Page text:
Who will chair ZANU-PF?

simon khaya-moyoAs Simon Khaya-Moyo ascends…
ZANU-PF faces a dilemma over who will occupy the party’s national chairmanship to be left vacant in the event that Simon Khaya-Moyo (pictured), the incumbent, is elevated to the second vice presidency.
It is almost certain that Khaya-Moyo would soon assume the second vice presidency, which has been vacant since the beginning of the year following the death of John Nkomo.
While a number of ZANU-PF bigwigs have been tipped to the post of second vice president, Khaya-Moyo is a clear favourite because of his seniority in the revolutionary party.
He is currently ranked third after President Robert Mugabe and his deputy, Joice Mujuru, which makes him the frontrunner on the basis of seniority.

To his advantage as well is an understanding reached through the Unity Accord of 1987 that reserves one of the vice presidency slots to those who were members of ZAPU at the time the agreement was signed between President Mugabe and Joshua Nkomo, the former PF ZAPU leader.

There is also precedence in the party whereby every other ZANU-PF national chairman has risen to become vice president of the party and the Republic. Examples include Joseph Msika (now late) and John Nkomo (also late).
Khaya-Moyo’s Curriculum Vitae has been bolstered by the stellar role he played in drumming up support for ZANU-PF’s victory in the July 31 elections.

He spearheaded ZANU-PF’s election campaign and capped it all by ensuring that the party wins all the 13 constituencies in his home province of Matabeleland South for the first time ever since 2000.
With Khaya-Moyo likely to ascend to the vice presidency, a dogfight could erupt for the party’s chairmanship.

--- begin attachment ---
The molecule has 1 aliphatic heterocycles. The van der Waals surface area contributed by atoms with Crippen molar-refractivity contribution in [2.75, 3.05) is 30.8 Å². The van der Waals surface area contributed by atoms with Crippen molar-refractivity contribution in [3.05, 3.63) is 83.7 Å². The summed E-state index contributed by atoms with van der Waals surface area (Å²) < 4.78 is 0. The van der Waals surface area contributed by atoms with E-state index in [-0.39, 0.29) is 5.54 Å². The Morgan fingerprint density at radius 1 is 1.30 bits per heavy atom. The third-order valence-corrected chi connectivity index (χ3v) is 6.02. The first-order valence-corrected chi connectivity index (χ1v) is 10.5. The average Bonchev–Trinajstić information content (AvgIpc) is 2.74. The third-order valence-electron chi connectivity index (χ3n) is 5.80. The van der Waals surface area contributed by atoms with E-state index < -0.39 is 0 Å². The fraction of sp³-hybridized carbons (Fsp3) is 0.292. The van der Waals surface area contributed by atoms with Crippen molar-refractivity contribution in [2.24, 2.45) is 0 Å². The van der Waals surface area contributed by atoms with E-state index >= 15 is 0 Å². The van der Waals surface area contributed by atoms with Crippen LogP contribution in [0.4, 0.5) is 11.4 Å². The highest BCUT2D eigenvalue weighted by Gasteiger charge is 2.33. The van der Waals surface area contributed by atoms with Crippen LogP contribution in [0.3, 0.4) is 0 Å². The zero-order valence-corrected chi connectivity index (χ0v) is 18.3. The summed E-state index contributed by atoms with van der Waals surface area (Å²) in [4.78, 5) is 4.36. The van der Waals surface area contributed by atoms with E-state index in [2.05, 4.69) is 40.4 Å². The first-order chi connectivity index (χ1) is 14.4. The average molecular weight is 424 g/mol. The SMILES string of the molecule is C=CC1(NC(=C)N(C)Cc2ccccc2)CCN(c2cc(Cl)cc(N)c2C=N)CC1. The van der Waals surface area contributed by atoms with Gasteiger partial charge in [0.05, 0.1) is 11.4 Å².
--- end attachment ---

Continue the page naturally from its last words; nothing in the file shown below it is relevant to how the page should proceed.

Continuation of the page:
In the past, there has been an unwritten understanding whereby the chairmanship of the party has always been occupied by former PF-ZAPU cadres. This followed the signing of the Unity Accord 26 years ago.
But there has been pressure over the years for the party to open up the race to everyone and do away with the “gentlemen’s agreement” which favours former PF-ZAPU cadres.

If the party is to abide by its traditional trajectory of appointing former PF-ZAPU members to the chairmanship, it goes without saying that the race would be narrowed to former members of the late Joshua Nkomo’s party.
This would restrict the race to the remaining former PF-ZAPU senior members such as outgoing Home Affairs Minister Kembo Mohadi, outgoing governor of Bulawayo Metropolitan Province Cain Mathema and Politburo member Ambrose Mutinhiri who are all heavyweights of note.

Outgoing Mines and Mining Development Minister Obert Mpofu also stands a good chance although his major weakness is that he crossed over to join ZANU-PF well before the Unity Accord was inked.
However, some sections of ZANU-PF are strongly calling for a rethink, saying appointments should be based on merit. Should this group succeed, the race for the ZANU-PF chairmanship would be left wide open.
Didymus Mutasa, the party’s secretary for administration, might enjoy an advantage over the other members of ZANU-PF, being the next in line after Khaya-Moyo.

Ahead of the party’s 2009 congress, Mutasa eyed the vice presidency which had been left vacant following the demise of Msika but he lost out to the late John Nkomo, prompting the then Manicaland ZANU-PF provincial chairperson Basil Nyabadza to resign in protest.
Mutasa may however, get competition from the other senior members of the party such as Emmerson Mnangagwa, the party’s secretary for legal affairs and Sydney Sekeramai, the party’s secretary for security.

One thing that is for sure is that the factional fights in ZANU-PF might intensify as the two major camps in the revolutionary party jostle to thrust one of their own in these two influential positions.
ZANU-PF in-fighting has its roots in two main factions, which are both loyal to President Mugabe. One of the factions is led by Vice President Mujuru, while the other group is linked to outgoing Defence Minister Mnangagwa.
Both groups are driven by the desire to succeed the incumbent should he call it quits from active politics.

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